During the last six months I have been busy documenting the process of growing potatoes. In my journey from field to field, naturally I found many other interesting items to photograph. Enjoy this compilation of artistic photos taken around the farm that I have entitled “Picturesque Patterns.”
Our potatoes are now at the end of their journey from the underground into storage for the winter. The fully loaded bulk trucks are driven back to the farm where our capable employees take over. The potatoes are run out of the bulk truck to the bin filler where they travel over a series of belts and rubber finger rollers until they reach the potato storage building.
The belts on the bin filler serve many different functions. The rubber finger rollers knock dirt and debris off the potatoes. Any small rocks, bits of dirt or tiny potatoes drop through the sizing screen onto the garbage conveyor. The bigger rocks and clumps of weeds are picked out by hand by our staff. Human eyes can differentiate many things the machines miss, which means our staff is essential at this point of the harvest.
By the time the potatoes have run through all the belts they have been sorted in two different grading areas by our staff and have run through two different machine grades on the bin filler. This means we are only using our storage buildings to store potatoes, not unwanted field residue.
The potatoes are deposited into separate sections of the building based on variety. They are separated by floor to ceiling walls. The building is temperature and humidity controlled to create optimum conditions for keeping our crop in premium condition over the winter.
Now we just sit back and relax all winter….but not really!
If you would like to see a video of the bin filler, you can visit the installment of The Common-Tater called “The Potato Bin Filler.”
Our potatoes travel out of the bulk trucks along the bin filler to be stored for the winter. To learn more about how the bin filler works, you can visit our installment of The Common-Tater entitled “Journey From The Underground Part III.”
BJ has a new job title: Media Spokesperson. This interview about potato farming in York Region originally aired on 105.9 The Region on Saturday, October 8th and Sunday, October 9th, 2016. Click on the audio link to hear the entire interview.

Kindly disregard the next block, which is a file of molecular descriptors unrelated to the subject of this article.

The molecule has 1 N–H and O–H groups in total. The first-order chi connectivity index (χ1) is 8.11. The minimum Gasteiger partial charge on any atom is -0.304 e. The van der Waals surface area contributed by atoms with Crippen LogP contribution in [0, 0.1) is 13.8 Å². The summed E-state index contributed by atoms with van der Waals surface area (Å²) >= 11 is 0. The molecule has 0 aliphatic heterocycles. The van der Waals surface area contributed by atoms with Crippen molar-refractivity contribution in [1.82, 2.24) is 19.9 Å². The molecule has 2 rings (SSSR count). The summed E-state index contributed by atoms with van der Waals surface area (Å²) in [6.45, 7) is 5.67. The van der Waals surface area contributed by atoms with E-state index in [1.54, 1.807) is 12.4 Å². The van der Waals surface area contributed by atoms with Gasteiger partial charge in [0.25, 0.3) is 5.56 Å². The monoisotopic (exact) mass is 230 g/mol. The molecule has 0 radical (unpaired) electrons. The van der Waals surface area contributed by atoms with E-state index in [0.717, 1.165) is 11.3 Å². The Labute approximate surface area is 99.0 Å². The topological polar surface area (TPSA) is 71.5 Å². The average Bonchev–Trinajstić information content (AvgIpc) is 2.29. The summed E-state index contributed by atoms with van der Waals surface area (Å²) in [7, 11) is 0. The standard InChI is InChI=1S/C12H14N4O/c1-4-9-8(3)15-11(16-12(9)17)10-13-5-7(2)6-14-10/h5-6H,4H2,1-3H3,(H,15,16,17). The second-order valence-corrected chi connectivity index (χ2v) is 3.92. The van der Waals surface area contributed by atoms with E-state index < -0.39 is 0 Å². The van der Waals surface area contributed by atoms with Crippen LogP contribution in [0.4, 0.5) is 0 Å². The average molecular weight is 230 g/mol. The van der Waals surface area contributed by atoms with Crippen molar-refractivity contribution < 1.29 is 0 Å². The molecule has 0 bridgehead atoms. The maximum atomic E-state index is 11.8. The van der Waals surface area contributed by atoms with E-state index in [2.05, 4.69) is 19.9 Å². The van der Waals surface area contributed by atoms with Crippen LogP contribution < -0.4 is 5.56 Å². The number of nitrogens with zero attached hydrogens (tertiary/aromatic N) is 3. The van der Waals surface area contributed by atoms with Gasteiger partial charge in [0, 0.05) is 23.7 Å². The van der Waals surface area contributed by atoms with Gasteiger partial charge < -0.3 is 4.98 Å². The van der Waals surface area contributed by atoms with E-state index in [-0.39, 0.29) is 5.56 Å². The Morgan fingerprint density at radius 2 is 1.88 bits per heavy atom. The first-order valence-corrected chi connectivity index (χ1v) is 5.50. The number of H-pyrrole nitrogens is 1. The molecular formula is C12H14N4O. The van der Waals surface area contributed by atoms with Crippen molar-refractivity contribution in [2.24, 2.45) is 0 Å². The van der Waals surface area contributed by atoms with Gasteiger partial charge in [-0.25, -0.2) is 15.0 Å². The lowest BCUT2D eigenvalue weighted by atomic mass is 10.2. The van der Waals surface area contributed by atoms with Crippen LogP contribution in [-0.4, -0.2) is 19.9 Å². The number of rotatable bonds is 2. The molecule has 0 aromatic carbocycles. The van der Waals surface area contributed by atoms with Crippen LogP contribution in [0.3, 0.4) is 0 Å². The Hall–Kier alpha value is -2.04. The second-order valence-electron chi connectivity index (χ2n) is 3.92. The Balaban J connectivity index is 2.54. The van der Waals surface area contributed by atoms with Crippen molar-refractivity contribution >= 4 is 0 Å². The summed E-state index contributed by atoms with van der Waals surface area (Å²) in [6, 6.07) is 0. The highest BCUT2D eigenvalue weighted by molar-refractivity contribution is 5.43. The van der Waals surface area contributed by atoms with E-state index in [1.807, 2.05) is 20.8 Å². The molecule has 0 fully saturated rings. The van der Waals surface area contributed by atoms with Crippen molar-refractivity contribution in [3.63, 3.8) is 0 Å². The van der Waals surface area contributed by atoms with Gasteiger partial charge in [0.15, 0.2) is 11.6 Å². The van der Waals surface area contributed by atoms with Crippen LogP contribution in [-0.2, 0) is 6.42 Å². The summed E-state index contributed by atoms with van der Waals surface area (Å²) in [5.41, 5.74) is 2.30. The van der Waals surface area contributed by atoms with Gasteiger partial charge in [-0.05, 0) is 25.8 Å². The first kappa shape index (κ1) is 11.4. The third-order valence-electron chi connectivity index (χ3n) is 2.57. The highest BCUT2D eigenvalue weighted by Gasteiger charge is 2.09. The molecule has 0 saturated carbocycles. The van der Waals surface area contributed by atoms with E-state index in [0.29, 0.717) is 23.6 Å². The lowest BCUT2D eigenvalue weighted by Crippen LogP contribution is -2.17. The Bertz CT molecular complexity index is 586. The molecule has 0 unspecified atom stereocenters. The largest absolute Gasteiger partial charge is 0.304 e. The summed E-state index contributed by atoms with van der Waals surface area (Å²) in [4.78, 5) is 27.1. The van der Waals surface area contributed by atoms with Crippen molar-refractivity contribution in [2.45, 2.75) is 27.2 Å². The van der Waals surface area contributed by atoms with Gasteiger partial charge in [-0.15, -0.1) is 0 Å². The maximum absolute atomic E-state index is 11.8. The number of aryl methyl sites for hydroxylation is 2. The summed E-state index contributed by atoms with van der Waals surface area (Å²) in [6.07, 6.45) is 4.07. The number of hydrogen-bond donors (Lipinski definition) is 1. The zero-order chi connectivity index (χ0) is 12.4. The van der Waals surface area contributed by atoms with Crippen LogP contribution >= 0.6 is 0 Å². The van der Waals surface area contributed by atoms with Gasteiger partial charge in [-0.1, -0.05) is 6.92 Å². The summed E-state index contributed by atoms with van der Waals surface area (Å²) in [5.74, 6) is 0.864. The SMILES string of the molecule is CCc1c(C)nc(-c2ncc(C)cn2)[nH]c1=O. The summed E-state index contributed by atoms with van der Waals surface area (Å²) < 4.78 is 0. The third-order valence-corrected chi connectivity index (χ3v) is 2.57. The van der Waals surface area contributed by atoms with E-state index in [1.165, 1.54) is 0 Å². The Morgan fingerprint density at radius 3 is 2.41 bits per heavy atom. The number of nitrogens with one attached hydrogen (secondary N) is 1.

The potato harvester picks up where the windrower has finished. Since the windrower leaves the potatoes lying exposed to the sunlight, it is essential that the harvester picks up the potatoes quickly. The operators of the two machines need to be in constant communication with each other.
The harvester digs an additional two rows of potatoes as it collects the four rows of potatoes left piled up neatly by the windrower. Much like the windrower, many weeds and large clumps of soil are sorted by the series of belts on the harvester. The sorting is somewhat more dramatic. The foliage is shot out of the back of the harvester and can travel quite some distance. I discovered this much to my sorrow when I got a little too close to the back of the harvester and was rained on by the dust and dirt!
RJ Thompson drives the harvester at our farm. As you can see in the photos, it is a huge piece of equipment. Driving the harvester required concentration and coordination with both the windrower operator and the bulk truck driver, as well as the ability to drive forward in a straight line while looking backwards. Once the bulk truck is filled with potatoes it is driven back to the farm to be unloaded into our storage. Stay tuned to learn all about the bin filler!
If you would like to see a video of the harvester, you can visit the installment of The Common-Tater called “The Potato Harvester.”
Thompson Potato Farm
Farming is fascinating!